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Leasehold Reform

What is a Lease Extension

A lease extension is a process to increase the length of your existing lease.

Generally, as the lease gets shorter, its value decreases. This depreciation could therefore lead to difficulties in selling the property due to financial uncertainty of how much it will cost to extend.  As the lease gets shorter, the cost to extend can increase.

As long as the qualifying criteria is met (outline below), a leaseholder is entitled to a 90 year lease extension, on top of the remaining term and any ground rent currently payable is reduced to a peppercorn (nil) upon completion.

 

How do I qualify to extend my lease?

To qualify, a leaseholder must have owned the property for a minimum of 2 years and the original lease must have been granted for a minimum of 21 years.

What is the process for extending my lease?

Instruct a valuer to carry out a full inspection and valuation report which will provide you with an opinion as to the premium payable for the 90 year lease extension and a lower figure for serving the S.42 Notice on the freeholder. The valuation is carried out in accordance with Schedule 13 of the Leasehold Reform, Housing and Urban Development 1993 (as amended by the Commonhold and Leasehold Reform Act 2002).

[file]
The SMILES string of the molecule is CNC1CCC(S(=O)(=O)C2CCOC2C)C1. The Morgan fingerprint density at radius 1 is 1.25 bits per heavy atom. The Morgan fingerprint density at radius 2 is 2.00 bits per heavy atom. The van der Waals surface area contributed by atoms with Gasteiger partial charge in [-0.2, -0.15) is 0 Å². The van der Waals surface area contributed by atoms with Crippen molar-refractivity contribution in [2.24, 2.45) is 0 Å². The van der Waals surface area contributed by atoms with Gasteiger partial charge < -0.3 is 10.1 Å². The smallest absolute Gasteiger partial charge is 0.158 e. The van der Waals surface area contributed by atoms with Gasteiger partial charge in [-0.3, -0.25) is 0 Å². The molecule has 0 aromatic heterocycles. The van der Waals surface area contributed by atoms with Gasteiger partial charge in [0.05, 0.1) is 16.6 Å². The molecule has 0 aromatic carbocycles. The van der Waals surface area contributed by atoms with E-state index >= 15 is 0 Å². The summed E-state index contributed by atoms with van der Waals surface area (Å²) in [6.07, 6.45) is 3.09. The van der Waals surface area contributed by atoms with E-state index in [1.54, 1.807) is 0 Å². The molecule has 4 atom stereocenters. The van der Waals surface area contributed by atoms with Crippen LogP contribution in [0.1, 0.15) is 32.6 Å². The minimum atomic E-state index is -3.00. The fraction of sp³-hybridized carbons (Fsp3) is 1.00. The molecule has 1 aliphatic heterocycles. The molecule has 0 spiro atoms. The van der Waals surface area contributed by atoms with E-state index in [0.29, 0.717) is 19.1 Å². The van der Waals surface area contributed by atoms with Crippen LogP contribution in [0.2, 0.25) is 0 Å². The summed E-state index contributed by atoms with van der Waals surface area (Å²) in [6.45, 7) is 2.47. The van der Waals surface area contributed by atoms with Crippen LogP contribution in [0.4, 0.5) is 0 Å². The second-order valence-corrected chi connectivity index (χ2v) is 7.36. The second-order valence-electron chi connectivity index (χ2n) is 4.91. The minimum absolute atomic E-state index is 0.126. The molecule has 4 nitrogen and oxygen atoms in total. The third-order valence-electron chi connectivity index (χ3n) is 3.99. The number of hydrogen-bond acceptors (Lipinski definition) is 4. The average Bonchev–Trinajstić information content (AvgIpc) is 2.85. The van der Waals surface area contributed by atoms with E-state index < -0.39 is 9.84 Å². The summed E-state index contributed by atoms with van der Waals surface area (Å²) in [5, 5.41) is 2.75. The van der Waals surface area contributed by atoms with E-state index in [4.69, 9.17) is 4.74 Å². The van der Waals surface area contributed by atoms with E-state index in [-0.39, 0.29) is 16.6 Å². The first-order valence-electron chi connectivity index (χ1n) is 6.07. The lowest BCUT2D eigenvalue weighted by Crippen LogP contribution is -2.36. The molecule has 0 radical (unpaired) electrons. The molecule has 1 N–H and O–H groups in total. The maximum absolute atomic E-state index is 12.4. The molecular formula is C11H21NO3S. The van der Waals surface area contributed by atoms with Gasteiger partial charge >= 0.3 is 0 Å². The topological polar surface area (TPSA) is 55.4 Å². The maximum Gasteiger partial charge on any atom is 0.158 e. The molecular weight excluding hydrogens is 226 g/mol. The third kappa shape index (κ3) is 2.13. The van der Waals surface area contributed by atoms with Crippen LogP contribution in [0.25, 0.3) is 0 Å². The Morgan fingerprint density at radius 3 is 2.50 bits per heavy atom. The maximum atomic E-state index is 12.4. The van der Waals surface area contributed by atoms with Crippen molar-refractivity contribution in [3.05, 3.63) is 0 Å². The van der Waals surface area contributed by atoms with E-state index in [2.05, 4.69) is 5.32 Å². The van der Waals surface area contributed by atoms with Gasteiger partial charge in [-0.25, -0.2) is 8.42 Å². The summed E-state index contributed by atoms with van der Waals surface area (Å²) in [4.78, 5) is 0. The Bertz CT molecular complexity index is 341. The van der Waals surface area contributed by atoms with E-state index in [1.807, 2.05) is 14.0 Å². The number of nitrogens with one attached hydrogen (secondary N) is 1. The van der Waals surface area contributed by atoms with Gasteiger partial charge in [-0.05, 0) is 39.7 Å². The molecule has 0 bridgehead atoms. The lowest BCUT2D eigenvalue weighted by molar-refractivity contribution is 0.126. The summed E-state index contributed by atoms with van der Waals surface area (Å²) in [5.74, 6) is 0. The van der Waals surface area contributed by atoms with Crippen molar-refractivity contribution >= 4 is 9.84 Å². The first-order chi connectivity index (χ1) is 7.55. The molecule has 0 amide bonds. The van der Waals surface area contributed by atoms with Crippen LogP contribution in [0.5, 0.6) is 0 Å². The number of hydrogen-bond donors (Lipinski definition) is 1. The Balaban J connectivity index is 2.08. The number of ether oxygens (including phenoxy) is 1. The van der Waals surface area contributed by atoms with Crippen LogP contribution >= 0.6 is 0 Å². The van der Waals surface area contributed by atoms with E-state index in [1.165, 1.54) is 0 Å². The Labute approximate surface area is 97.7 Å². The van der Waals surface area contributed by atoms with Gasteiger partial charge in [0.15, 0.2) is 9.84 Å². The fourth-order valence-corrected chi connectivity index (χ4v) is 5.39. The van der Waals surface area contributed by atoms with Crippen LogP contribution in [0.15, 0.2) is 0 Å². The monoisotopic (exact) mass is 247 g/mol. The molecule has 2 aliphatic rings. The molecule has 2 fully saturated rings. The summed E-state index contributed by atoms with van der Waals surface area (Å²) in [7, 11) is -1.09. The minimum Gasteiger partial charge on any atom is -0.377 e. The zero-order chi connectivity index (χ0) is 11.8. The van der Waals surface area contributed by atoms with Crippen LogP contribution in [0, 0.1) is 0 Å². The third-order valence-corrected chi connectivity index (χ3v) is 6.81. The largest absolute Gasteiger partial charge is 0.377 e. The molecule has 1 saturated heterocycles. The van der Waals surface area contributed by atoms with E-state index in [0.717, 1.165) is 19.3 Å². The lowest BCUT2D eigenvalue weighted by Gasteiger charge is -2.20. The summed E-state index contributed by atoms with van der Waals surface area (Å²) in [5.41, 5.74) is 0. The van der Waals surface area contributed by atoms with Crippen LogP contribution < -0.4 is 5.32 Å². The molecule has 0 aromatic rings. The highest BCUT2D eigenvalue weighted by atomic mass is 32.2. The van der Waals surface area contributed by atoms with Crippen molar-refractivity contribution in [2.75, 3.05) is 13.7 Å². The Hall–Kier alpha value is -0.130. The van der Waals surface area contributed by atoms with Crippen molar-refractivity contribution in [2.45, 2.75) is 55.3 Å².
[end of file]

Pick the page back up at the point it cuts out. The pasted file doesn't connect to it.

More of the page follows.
Once in receipt of the report, instruct a Solicitor (we can recommend one), to serve the S.42 Notice. Once served, the freeholder has up to 2 months to reply with a Counter Notice. When in receipt of the Counter Notice, there is a period of up to 6 months for both valuers to negotiate and agree a premium. If during the 6 months, no agreement is made, and no application to the Tribunal is made then the claim is deemed withdrawn and you would have to wait a further 12 months to start the process again. An application to the Tribunal should be made, via your Solicitor, within the 6 month negotiation period to keep the claim ‘live’.

Are any freeholders exempt from complying with the legislation?

Yes, the following buildings/freeholders are exempt from the legislation:

  • Buildings within a cathedral precinct
  • National Trust properties
  • If the freehold includes any track of an operational railway, including a bridge or tunnel or retaining wall to a railway track
  • Crown properties. However, via a separate agreement to the House of Commons, the Crown are prepared to comply with the principles of the legislation.

Who should I speak to?

For further information please call our specialist Leasehold Reform Team on 020 7861 5046


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